The making of a gardener

I set up a Mr B's Garden Facebook page yesterday and a friend and fellow blogger suggested I should include some information on where I garden and how long I've been doing it and it got me thinking about the origins of my gardening bug.  I guess to really examine it in detail, I have to start some 50 years ago or so. Until the age of nearly nine, I lived in a small town, the last house in town, to be honest, across the street from my grandfather's farm.  Opa grew tomatoes and asparagus and during the summers, we "worked" on the farm, weeding for a quarter a day.  We also spent a lot of time playing in the soybean field behind the house and in the ditches on either side of the gravel road next to the house.

In 1968, we moved from Canada to Tucson, AZ and though we no longer had fields to tend to, the yard still needed to be maintained and all of us were required to help if we wanted our allowance.  By the time I was in 6th grade, my older brother Ralph and I had a thriving yard care business going, taking care of several yards for 75 cents an hour.  I learned about the difference between Bermuda grass and diacondra, how to thin irises, use various hand tools including grass and hedge clippers (I still use hand clippers around delicate plants), when to fertilize and lots of other gardening wisdom that was imparted by our elderly clients.  After awhile, one of the ladies we worked for ran out of places to plant more irises and she suggested we should take them home to our stepmother; thus began the ever proliferating iris beds at our house and my undying love of irises.

 My mother wasn't really into gardens, so we only had the lawn and hedge to take care of, but after she passed away, my father remarried and my stepmother decided we should have a vegetable garden to defray the costs of feeding eight mouths, so we started with a modest plot in the back yard of maybe 200 square feet, all dug and fertilized by hand.  It didn't take long before the garden was doubled and was producing tomatoes, cucumbers, dill, okra (a neighbor mistook it for marijuana and reported us to the cops), greens, sweet corn and others I can't remember.  In winter we had broccoli, brussell sprouts, spinach, squash and Swiss chard (which we found out nobody liked).  By the third year, we decided one or two rows of corn wasn't going to be enough, so we turned half the front yard into a mini corn field, though most people didn't know as it was screened by a large hedge.  It's hard to beat corn put into a boiling pot within minutes of being picked.  In 1976, the family moved to Oklahoma and I stayed behind to finish high school and didn't do any gardening until I got married in 1980.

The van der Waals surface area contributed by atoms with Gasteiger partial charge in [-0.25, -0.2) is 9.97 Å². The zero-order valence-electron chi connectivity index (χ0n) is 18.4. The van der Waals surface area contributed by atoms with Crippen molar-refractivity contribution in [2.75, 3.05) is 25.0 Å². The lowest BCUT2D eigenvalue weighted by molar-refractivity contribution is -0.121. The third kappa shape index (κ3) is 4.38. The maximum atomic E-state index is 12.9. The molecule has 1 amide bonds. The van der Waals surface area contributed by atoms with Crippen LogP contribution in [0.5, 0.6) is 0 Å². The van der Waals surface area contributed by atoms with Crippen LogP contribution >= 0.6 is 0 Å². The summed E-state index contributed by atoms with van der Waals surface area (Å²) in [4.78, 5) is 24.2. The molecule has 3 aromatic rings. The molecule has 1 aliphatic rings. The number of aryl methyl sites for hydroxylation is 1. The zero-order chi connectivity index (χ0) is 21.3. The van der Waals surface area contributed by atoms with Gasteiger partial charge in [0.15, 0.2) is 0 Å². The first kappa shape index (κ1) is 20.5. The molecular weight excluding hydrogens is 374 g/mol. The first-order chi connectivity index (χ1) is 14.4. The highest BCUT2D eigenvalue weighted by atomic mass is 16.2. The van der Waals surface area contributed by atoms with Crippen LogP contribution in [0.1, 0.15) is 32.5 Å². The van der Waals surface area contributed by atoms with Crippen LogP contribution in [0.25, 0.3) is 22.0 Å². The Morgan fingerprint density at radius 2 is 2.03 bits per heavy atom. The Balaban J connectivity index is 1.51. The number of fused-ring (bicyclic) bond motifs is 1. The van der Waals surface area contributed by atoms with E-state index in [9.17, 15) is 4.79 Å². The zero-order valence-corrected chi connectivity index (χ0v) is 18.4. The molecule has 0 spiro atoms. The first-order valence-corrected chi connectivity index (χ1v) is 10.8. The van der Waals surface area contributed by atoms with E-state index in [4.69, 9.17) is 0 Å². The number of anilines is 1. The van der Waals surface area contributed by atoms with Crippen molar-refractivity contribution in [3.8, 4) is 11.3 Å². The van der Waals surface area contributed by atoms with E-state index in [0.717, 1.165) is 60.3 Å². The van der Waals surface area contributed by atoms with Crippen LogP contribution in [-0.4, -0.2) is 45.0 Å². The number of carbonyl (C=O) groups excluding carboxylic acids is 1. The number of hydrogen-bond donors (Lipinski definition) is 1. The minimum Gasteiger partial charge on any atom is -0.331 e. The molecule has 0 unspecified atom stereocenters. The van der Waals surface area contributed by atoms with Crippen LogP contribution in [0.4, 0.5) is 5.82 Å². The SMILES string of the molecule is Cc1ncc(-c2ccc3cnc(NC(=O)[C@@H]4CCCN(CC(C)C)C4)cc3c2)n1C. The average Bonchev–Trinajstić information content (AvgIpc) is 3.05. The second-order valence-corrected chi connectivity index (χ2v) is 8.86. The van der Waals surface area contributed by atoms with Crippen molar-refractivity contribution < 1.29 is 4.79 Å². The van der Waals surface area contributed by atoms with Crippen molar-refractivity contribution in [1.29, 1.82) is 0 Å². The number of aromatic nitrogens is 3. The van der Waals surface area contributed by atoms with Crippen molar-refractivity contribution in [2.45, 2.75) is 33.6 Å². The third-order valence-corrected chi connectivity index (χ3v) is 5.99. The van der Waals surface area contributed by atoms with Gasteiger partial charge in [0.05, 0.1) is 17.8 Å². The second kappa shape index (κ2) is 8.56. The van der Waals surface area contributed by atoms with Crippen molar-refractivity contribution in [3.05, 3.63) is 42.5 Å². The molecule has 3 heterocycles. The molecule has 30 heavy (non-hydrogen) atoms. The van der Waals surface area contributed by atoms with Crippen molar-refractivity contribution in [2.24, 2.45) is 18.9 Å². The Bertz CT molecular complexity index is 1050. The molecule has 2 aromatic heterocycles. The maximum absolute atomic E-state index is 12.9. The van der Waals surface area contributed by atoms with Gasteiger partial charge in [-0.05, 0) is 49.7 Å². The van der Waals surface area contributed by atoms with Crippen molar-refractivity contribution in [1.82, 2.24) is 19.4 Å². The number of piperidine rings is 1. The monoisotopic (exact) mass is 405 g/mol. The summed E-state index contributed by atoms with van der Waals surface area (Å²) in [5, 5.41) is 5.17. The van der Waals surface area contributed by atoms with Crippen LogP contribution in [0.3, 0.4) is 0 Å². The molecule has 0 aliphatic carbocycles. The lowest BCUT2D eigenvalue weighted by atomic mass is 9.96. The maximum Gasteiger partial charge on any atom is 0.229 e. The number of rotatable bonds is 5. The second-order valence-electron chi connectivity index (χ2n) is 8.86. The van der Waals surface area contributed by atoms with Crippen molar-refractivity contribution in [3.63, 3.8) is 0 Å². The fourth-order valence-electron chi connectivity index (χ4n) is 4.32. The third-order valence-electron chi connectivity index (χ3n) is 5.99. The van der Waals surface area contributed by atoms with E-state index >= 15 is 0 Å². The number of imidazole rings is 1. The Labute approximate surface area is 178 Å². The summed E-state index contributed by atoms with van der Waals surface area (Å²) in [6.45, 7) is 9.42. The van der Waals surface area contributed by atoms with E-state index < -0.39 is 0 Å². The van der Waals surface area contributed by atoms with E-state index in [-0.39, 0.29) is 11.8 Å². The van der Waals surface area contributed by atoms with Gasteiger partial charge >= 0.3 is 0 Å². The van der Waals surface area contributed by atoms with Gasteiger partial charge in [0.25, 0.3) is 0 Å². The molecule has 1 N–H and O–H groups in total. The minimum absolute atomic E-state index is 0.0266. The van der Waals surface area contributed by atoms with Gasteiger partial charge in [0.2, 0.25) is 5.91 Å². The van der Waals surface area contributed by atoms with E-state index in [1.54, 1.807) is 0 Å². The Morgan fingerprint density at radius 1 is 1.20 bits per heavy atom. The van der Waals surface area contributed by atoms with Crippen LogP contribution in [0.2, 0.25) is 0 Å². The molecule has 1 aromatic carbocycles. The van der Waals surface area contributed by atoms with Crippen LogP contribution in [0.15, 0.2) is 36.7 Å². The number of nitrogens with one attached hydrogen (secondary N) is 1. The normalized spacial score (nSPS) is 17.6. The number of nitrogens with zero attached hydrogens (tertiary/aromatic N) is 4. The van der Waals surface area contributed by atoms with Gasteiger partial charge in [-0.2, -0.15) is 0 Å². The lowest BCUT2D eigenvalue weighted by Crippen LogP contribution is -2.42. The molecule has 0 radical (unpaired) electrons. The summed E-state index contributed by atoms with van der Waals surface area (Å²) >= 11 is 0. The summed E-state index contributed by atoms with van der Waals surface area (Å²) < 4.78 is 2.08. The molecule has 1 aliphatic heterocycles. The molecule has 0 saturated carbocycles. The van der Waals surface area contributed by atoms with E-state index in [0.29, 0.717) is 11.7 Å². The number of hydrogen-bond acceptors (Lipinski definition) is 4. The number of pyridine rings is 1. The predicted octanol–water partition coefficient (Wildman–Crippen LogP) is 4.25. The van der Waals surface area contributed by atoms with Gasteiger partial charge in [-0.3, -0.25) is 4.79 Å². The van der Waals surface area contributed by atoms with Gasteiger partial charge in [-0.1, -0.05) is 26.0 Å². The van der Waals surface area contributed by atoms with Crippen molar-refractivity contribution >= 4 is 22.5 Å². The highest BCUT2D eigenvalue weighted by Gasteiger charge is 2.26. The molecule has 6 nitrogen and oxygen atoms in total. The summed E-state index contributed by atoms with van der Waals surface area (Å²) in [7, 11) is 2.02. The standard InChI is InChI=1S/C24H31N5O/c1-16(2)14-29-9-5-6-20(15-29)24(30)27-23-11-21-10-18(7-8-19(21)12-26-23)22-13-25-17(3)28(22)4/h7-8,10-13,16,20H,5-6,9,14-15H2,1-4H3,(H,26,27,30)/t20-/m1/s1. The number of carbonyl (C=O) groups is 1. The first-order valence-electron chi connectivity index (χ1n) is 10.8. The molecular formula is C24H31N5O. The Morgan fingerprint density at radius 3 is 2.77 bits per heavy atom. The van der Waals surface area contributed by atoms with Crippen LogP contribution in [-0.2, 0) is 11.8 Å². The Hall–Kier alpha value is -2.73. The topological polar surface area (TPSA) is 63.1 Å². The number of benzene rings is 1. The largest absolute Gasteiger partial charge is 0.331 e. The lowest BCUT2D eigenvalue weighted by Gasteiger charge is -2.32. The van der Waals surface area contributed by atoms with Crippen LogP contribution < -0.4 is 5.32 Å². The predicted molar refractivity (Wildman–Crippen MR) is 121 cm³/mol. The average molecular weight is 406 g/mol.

Our apartment had a small backyard and I got permission to dig up the grass and put in a vegetable garden, where I grow tomatoes, squash and cucumbers for the two years we lived there.  After that it was a succession of apartments without anywhere to garden, until 1984, when we moved to Mesa and my in-laws bought a townhouse for us to live in. I dabbled with various veggies in our small patio, but not with any serious intent, as I had a full-time job, was going to school and raising two kids.  In 1996, we moved into our present home and landscape-wise, it was pretty barren.  For many reasons at different times, there just wasn't any time to do much with the yard, but eventually I began to get out and planted an apple tree, some grapes and started a salsa garden.  Then a change in jobs meant lots of out-of-state travel and not enough time to maintain a garden and everything but the apple succumbed to neglect.  I have a new job now and only travel occasionally, so I've been slowly expanding the gardens to include flowers, more fruit trees and veggies. As noted in a previous post, the vegetable gardens will be expanding a lot this year, as nothing beats fresh picked, organically grown veggies.

Looking back, I owe my passion for gardening to my grandfather, my stepmother and several generous elderly ladies who encouraged me and gave me a gift that time has not diminished and to which I always return, no matter how long the absence.  If you have young ones in your life, whether they be children, grandchildren, nieces, nephews or just the kids next door, try to spend some time with them in the garden so that you can hand down the gift of gardening to the next generation, for being good stewards of the land begins with a small plot, not a giant field.

Tuesday, January 3, 2012

Winter Sports Larry